Punchline Mag analysis: Late night stand-up comedy spots not the career changer they used to be

By | June 27, 2011 at 12:11 pm | 3 comments | Opinion | Tags: , , , , , , , , ,

Late night talk shows used to be the break every comedian wanted. Five minutes on the Tonight Show with Johnny Carson or the Late Show with David Letterman could catapult you from working comic to household name.

And though it’s nearly impossible to find a comedian who would turn down an opportunity to be on TV, performing on the late night stages just doesn’tt hold as much weight as they used to. There are plenty of comedians that make appearances on the Tonight Show with Jay Leno, Conan, Lopez Tonight, Late Night with Jimmy Fallon, the Late Late Show with Craig Ferguson and more who remain in relative (read: mainstream) obscurity outside of the comedy world, performing at bars and clubs across the country.

If anything, established names like Louis C.K. get more use out of an appearance on Leno plugging an critically acclaimed series than someone making their late night debut like James Adomian, who killed it on Lopez (see below).

Out of the last six months, Reggie Watts (see below) has performed more times than any other comedian on Conan. Yet, most people, whose extent of stand-up exposure is limited to knowing Patton Oswalt was in Ratatouille and is also a comedian still have little idea who Watts is or what he does.

Yet, despite having to be on late night TV repeatedly to have it a noticeable effect (see: Jo Koy, the Chelsea Lately panelist regular), following and watching comedians live and online is becoming the way to spot the forefront of comedy. Adomian and Watts represent the next wave in comedy that could arguably put to bed the sentiment “comedy, especially stand-up comedy is dead” that has been around over the last decade.

Both of them along with the likes of Kyle Kinane, who got a handshake from Tom Hanks after his set on Conan (see below), and others bring a new energy and sophistication to comedy that they have made huge names for themselves amongst the comedy world. Their comedy is followed so closely and written about so extensively about that there can be little doubt, even though they are only saviors to comedy nerds now on late night TV, they will very soon be legitimate household names.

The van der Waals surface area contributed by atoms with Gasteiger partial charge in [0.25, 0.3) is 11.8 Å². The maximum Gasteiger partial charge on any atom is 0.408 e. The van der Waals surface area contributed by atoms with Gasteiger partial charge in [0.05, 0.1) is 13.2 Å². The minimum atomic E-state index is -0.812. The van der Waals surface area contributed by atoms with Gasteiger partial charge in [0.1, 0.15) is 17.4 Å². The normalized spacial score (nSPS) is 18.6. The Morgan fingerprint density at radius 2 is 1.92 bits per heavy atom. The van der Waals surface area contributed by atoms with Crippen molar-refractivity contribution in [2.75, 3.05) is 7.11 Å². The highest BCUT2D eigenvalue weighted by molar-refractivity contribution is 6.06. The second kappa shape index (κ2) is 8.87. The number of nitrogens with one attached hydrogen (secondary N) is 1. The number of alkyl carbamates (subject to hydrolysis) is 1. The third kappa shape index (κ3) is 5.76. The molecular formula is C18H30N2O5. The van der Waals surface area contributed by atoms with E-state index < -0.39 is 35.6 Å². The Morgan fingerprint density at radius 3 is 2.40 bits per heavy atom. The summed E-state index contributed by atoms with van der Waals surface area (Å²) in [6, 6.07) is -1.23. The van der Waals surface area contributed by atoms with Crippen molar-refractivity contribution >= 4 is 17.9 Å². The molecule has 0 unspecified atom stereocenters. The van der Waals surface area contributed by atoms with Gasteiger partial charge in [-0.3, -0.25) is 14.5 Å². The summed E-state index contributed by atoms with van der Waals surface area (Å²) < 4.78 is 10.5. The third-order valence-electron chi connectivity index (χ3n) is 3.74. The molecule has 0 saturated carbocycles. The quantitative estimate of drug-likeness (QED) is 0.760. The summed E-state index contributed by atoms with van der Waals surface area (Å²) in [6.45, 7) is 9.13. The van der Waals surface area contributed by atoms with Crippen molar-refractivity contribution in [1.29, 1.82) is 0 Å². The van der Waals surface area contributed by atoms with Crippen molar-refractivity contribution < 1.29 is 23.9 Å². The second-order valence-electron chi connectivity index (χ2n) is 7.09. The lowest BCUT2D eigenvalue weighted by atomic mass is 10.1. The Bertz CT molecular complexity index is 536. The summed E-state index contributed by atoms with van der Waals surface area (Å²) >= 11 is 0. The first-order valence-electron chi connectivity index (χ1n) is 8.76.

About the Author

Jake Kroeger

Jake Kroeger has dedicated his life, for better or probably worse, to comedy. Starting and continually running the Comedy Bureau, a voice for LA comedy, by himself, he also writes and performs stand-up comedy in LA and watches more live comedy than is probably humanly tolerable. He's been a daily contributor to Punchline Magazine, now Laughspin.com because he loves and believes in comedy so much. Said of Kroeger, "...without his dangerously insane, unhealthy work ethic, certain comics would not have any press at all."

  • Josh Homer

    it also has to do with the level of comedy and how a late night set is crafted. How many old sets of CK, Rock, Tim Allen etc started off with “where my gays at?” Or “Give it up for yourselves!” Sets used to be crafted, that is rarely the case anymore (there are exceptions like Ted Alexandro’s Letterman set)

    it also has to with the proliferation of comedy on the internet and TV.

  • Chloe

    Louis C.K. proving this thesis on Jimmy Kimmel Live:

  • Travesty

    I’m sure a lot of people have noticed this, but from what I’ve found, is that comedians get MUCH more attention when they sit down and have a “one-on-one” with the interviewer. Louis CKs huge “everything is amazing” bit that went viral, and was a big hit. It was material that he’s been experimenting with, but he worked it into the conversation he was supposed to have with Conan. He didn’t do the traditional route, by doing his act, and instead, came out with more laughs. Both would have worked great, but the one where it feels “non-scripted”, even though it is, are the ones that get the bigger responses these days. Aziz Ansari does the same thing, and his interviews go viral, even though those are all jokes in his stand-up act.

    Now, I don’t think it hurts if comedians do the traditional stand-up act of grabbing the mic, and standing in front of the audience, but at the same time, it’s not gaining as much of a response like it used to.

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